Contextualizing “Grade Level” To Advance YOUR Agenda


Karen L. Pedersen, Ph.D., Chief Knowledge Officer, Online Learning Consortium

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slider_Babson_Report_600x575Just last week, I started in a new role with the Online Learning Consortium (OLC) as their Chief Knowledge Officer. I’m excited to work across the online community to advance our shared agenda.  

It was very fortuitous that the annual Babson Survey Research Group report entitled “Grade Level: Tracking Online Education in the United States, 2014” (which is co-sponsored by OLC) was also released last Thursday. If you haven’t taken the opportunity to download the report, just visit the OLC website and you can quickly and seamlessly download the report.

Throughout my career in higher education (serving as a faculty member and administrator at small and large, public and private institutions), reports like this would hit my inbox and I would read them (maybe – depending on the week), file them, and move on. This report may be different. Consider reading it with a critical eye toward contextualizing the insights and findings to advance YOUR institutional agenda. You know your institution. You are keenly aware of the challenges and opportunities you face.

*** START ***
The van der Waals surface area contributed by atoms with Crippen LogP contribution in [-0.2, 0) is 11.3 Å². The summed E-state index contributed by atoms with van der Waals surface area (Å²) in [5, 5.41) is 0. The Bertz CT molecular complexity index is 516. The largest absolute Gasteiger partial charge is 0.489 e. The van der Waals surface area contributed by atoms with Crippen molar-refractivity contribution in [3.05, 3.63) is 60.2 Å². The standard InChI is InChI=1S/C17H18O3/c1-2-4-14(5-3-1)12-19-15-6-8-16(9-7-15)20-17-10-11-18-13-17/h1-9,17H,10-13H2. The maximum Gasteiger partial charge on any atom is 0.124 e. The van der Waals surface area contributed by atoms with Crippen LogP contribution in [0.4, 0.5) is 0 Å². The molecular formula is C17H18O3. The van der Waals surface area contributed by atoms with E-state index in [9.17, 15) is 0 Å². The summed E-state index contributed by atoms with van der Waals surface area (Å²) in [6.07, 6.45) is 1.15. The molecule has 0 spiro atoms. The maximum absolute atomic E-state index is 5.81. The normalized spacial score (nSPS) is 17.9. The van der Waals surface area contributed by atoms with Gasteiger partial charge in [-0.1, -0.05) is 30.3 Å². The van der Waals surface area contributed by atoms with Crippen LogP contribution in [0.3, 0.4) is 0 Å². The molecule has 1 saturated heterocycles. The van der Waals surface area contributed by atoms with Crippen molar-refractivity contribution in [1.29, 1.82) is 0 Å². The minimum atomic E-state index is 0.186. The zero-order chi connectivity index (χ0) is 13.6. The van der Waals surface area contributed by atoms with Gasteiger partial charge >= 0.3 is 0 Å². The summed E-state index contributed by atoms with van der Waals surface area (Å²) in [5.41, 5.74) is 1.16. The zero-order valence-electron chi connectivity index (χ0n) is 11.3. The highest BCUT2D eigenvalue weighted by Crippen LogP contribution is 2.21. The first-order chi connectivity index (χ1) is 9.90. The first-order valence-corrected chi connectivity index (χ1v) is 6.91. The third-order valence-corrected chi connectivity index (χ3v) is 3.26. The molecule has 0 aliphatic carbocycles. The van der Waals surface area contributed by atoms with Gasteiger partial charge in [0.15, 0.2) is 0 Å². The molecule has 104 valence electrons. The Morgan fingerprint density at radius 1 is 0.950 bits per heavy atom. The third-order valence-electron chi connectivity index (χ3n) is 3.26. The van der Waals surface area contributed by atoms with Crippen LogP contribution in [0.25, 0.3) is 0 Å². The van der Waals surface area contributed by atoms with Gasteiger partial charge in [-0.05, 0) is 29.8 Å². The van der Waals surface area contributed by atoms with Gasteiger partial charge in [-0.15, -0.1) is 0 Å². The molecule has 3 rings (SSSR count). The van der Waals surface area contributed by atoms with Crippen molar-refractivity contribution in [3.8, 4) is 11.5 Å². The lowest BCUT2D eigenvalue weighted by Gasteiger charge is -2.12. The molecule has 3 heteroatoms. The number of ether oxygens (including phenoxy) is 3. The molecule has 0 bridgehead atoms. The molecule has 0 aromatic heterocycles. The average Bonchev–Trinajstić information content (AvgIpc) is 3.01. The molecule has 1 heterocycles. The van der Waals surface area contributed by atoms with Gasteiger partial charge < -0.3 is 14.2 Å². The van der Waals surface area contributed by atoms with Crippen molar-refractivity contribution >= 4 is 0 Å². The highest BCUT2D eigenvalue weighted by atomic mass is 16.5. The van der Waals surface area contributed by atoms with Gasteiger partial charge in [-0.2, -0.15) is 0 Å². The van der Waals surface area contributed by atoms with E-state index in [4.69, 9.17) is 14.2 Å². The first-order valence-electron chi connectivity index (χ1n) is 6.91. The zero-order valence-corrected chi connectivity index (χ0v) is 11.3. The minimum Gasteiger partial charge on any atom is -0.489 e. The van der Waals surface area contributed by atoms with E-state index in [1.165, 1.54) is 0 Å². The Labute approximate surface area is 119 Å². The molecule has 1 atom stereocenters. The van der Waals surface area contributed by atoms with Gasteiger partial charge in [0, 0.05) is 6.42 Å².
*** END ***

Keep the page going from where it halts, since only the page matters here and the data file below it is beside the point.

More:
So, how can you turn this report into a conversation starter with key leadership? A centerpiece to showcase your talents and thought leadership within your institution? Or leverage the report to move your institution in new directions?

In some of the positions I’ve held, I was the only leader on the campus advancing the online agenda and I needed a report like this to broaden the institutional view. In other cases, I wanted to shape the conversation and directions forward. Where ever you find yourself today, here are some options which may help you to advance YOUR institutional agenda…

  1. Share the report with key campus/system leaders with a quick note setting up a future date for a follow-on discussion. This showcases your environmental scanning prowess and it also provides a forum for you to shape thinking, institutional planning, and decision making concerning online education.
  2. Use the report as a backdrop to frame a state-of-the-state online executive summary focusing on your current institutional situation (here are the places where we are excelling and conversely here are the places where we are falling behind). Aligning key findings from the report with your current reality provides an opportunity for you to showcase your synthesizing capabilities and take a national perspective and make it relevant locally.
  3. Draft an action plan to send alongside the report for an initiative you have been hoping to advance which is supported by the findings. You know the old saying “just travel 50 miles and now you are an expert”. Sometimes having a report like this allows you to be that local expert. If you have a direction and there has been reluctance on your campus to move, can using the foundations of the report help to advance your case?
  4. Leverage the report for an associated budget request. Maybe you have been thinking about a budget request to advance your competitiveness in the online marketplace (e.g., enhancements to faculty development initiatives). If the timing is right, use the report to provide a backdrop and a compelling ‘why’.